Truer bounces means fewer errors and a cleaner, faster game, Screen said. Gardner said turf has come a long way, even in the past decade. Improvements have made it softer and it plays more like grass. Balls just don’t roll forever. They’ll stop.

“It was very quick. We’ve done a lot of work to make it slower,” Gardner said. “Turf companies really focused on making it a truer bounce.”

The University of Rochester and Monroe Community College also have all-turf fields. Webster Thomas and Webster Schroeder play some games at a multiuse complex on Basket Road owned by the town of Webster. But that field is about 10 years old, Schroeder athletic director Gary Tirohn said, and has a dirt mound and batter’s box. The turf is more matted and plays faster than newer turf.

Mound Matters

UR has a turf batter’s box and dirt mound, but head coach Joe Reina said the Yellowjackets are switching to a turf mound in May. “Once the clay becomes compacted on and around the mound, (water) doesn’t drain. It’s just mud,” said Reina, a Gates Chili grad in his 17th season as the UR skipper.

Crocetti said Eastridge’s field was raised up about 2½ feet higher than the old one so drainage compartments could be installed beneath it. Those drain into a retention pond behind right field.

Clay mounds usually provide pitchers with a small, sunken area where they can plant their lead foot. Turf mounds don’t have that, but Screen said no pitcher has complained about slipping and Eastridge has played in snow, sleet and rain. Players can wear cleats with spikes, so that helps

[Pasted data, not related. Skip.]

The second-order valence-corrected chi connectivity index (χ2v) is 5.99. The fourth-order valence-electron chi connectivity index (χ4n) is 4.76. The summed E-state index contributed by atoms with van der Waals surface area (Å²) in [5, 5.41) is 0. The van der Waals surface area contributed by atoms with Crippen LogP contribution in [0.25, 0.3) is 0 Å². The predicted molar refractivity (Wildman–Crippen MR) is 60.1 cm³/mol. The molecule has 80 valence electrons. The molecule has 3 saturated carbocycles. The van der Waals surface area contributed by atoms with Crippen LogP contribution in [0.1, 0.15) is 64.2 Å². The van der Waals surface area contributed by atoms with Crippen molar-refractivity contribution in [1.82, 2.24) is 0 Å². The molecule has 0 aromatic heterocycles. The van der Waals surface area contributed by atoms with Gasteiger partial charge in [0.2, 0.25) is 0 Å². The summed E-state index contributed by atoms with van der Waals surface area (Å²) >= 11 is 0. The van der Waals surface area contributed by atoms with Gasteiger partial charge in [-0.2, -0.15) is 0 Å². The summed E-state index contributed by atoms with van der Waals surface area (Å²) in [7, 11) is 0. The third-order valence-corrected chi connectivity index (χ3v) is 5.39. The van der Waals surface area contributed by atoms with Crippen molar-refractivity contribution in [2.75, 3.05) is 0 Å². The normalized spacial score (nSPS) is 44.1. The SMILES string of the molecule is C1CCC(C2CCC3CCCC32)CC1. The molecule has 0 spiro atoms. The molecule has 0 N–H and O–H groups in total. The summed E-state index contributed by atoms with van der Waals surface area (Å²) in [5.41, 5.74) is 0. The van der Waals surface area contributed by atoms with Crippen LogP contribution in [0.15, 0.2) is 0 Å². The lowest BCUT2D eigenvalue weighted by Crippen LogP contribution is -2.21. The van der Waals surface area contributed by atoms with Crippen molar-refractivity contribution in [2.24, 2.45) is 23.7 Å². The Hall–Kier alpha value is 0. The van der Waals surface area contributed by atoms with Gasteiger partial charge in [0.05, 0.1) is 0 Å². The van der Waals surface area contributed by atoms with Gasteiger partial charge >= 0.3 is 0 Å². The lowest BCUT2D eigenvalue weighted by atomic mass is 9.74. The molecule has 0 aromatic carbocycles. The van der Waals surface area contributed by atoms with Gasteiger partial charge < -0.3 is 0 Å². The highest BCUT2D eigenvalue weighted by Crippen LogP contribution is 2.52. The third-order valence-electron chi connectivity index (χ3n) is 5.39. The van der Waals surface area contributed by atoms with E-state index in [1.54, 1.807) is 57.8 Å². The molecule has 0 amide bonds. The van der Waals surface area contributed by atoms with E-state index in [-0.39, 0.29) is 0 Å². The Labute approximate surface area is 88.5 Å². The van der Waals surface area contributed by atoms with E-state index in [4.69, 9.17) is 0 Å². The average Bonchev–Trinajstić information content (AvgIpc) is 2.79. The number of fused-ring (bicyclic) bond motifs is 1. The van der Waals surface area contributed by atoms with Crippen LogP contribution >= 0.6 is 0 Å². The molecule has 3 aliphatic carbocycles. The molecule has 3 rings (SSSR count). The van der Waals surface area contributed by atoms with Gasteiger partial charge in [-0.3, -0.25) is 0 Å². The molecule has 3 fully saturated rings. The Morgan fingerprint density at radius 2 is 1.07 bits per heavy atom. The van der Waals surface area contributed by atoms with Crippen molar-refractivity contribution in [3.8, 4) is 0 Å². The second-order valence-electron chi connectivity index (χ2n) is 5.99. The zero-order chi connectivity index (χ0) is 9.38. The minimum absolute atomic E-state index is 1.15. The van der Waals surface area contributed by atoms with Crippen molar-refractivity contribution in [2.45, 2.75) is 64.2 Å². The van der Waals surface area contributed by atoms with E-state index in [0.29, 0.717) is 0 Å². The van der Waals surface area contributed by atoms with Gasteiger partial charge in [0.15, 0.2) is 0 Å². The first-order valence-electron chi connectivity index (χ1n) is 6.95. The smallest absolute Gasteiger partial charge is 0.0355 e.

But Gardner of CPL said he still thinks dirt mounds are best. He advises schools to incorporate clay on the mound and batter’s box and invest in tarps to cover them.

“I haven’t found a better way,” he said about clay mounds.

Rising Spirit

A sparkling, new field has made a positive impact in another way at Eastridge, too. There’s excitement just stepping on the field.

“Our first practice we had kids hit home runs off live pitching. I think a lot of it was just the juice from the field,” Screen said. “They love it.”

He has even received text messages from opposing coaches after games, saying how excited Eastridge’s opponents — Batavia and Pittsford Sutherland — were after playing on it.

The complex is multipurpose, too.

The outfield is lined for soccer. Crocetti said it’s 110 yards long by 60 yards wide and can be usd for modified games. The outfield can be used as a varsity practice field for soccer, football and field hockey in the fall and lacrosse in the spring. That will alleviate congestion on the school’s stadium field, which was built in 2009.

Varsity soccer is still expected to play matches on the stadium field, but now it has a turf area to practice rather than its former practice field, which was grass (and often soggy).

“They were at a disadvantage. Practicing on the same surface helps,” Crocetti said.

Turf fields cut down drastically on maintenance costs. A possible turf softball field could be the next project, he said.

So far, everyone’s giving rave reviews about the baseball field. While the baseball championships are still scheduled for Frontier Field, Section V baseball coordinator Jason Bunting has asked Crocetti about Eastridge’s availability for the semifinals.

The outfield dimensions are 300 feet to left, 418 to center and 290 to right.

“In addition to baseball, we needed another all-purpose field for practice,” Crocetti said. “We just wanted to make sure we put together a field that everybody here in East Irondequoit could be proud of.”